The common representation of an arrest for drunk driving arrest in Boston is a person standing on the side of the road blowing into a handheld breath testing device. If you happen to find yourself in such a position, then you may be contemplating why it is that law enforcement officers use a measurement of your breath to determine what your blood alcohol content is. This is a question often posed to the team here working for Attorney John B. Seed by those facing DUI charges. The answer requires an understanding of how alcohol makes its way through your body.
It is important for Massachusetts drivers to understand that breathalyzers are not infallible. If a police officer has pulled you over and the breathalyzer registers an alcohol level on your breath that you are sure is too high, you should consider that your surroundings might be throwing off the breathalyzer. This is because substances exist that may register a false positive on the breathalyzer, and these substances might have influenced the results of your test.
Any Massachusetts driver with a blood alcohol content of at least 0.08 percent is over the legal accepted limit and presumed guilty of operating under the influence. An officer who administers a breath test can establish probable cause for your arrest, but the results are not admissible in court. Attorney John B. Seed has experience representing clients who are facing OUI/DUI charges.
As a resident in Massachusetts who is currently facing a charge of driving while under the influence (DUI), it's important to know where you stand. Attorney John B. Seed will help you understand what your options are as you prepare to fight to defend yourself in court.
When you are pulled over on Massachusetts streets under suspicion of driving under the influence, you may have the right to refuse a breathalyzer. But do Massachusetts police use chemical testing such as blood or urine testing to determine blood alcohol level? If so, do you have the same right to refuse chemical testing as you have to refuse a breathalyzer?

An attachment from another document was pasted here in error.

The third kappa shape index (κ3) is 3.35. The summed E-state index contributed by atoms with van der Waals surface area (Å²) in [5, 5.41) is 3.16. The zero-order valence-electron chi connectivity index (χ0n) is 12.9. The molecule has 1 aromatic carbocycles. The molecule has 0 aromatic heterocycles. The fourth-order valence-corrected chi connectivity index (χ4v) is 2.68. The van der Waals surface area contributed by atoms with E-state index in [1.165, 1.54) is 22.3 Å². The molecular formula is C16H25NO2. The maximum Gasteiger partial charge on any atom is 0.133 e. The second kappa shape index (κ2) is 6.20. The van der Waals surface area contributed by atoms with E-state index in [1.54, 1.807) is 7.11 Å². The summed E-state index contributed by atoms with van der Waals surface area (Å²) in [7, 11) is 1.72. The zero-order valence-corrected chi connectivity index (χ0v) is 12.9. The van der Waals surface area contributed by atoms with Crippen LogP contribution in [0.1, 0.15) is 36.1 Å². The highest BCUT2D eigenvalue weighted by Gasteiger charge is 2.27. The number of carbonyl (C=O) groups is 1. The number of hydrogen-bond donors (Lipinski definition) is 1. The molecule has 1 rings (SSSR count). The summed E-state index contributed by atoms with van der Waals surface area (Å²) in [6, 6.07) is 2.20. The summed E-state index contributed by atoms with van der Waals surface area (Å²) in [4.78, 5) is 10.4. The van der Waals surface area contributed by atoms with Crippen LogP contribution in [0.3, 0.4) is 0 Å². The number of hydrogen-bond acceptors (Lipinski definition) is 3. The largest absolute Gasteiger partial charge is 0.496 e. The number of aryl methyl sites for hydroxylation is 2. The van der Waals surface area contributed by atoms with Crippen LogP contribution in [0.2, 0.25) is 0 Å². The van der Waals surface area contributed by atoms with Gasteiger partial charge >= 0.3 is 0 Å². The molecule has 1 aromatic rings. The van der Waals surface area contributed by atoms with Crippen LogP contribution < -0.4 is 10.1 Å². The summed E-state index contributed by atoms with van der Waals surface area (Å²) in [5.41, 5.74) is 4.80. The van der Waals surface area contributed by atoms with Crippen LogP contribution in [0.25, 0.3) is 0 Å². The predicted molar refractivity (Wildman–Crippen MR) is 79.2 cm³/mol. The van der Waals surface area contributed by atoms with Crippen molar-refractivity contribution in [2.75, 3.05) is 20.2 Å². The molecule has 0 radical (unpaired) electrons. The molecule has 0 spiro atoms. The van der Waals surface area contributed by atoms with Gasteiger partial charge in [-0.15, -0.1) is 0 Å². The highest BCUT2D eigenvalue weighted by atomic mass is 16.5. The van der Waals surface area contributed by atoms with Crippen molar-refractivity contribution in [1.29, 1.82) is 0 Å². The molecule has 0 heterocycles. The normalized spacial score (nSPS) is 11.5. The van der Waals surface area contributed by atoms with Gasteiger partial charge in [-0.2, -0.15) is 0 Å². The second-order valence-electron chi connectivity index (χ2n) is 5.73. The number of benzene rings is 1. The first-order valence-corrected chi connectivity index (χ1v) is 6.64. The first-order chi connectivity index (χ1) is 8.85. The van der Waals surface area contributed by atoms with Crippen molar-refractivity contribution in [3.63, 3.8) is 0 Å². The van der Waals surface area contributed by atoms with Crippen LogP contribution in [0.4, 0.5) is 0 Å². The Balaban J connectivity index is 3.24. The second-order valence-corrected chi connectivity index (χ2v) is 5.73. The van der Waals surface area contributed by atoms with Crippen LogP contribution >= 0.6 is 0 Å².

If you have landed a DUI judgment in Massachusetts, you may find your penalty handed down under a statute called "Melanie's Law." But what does Melanie's Law entail, and how does this affect you?
The first thing you think of on getting a DWI charge in Massachusetts is how it will look on your record, and whether or not it will impact your future when it comes to ability to drive, employability, and legal rights. The last thing you want is a felony that could impact your record for the rest of your life over a single bad decision. So if you are convicted of driving while intoxicated (DWI), what type of charge can you expect to face?
Drivers in Massachusetts who are arrested for driving under the influence of alcohol will typically face charges of DWI. However, in certain circumstances this charge may be an aggravated DWI which typically results in higher penalties.
Although taking a chemical test to determine blood alcohol content may seem like a bad idea for someone in Massachusetts who has had a few drinks, refusing could lead to more trouble. Regardless of BAC levels, though, drivers have rights. According to the instructions the Commonwealth of Massachusetts provides to jurors, one of those is the need for proof beyond a reasonable doubt that a person was operating the vehicle with a BAC of 0.08 percent or higher.
When it comes to DUI, those charged should be aware of their rights. For example, some people in Boston, and all across Massachusetts, do not realize that they do not have to submit to blood alcohol tests if they are pulled over in this state. However, there are other issues that may arise, given a driver's unique circumstances. For example, an underage drinker may not realize that the legal limit for minors is not the same as it is for adults.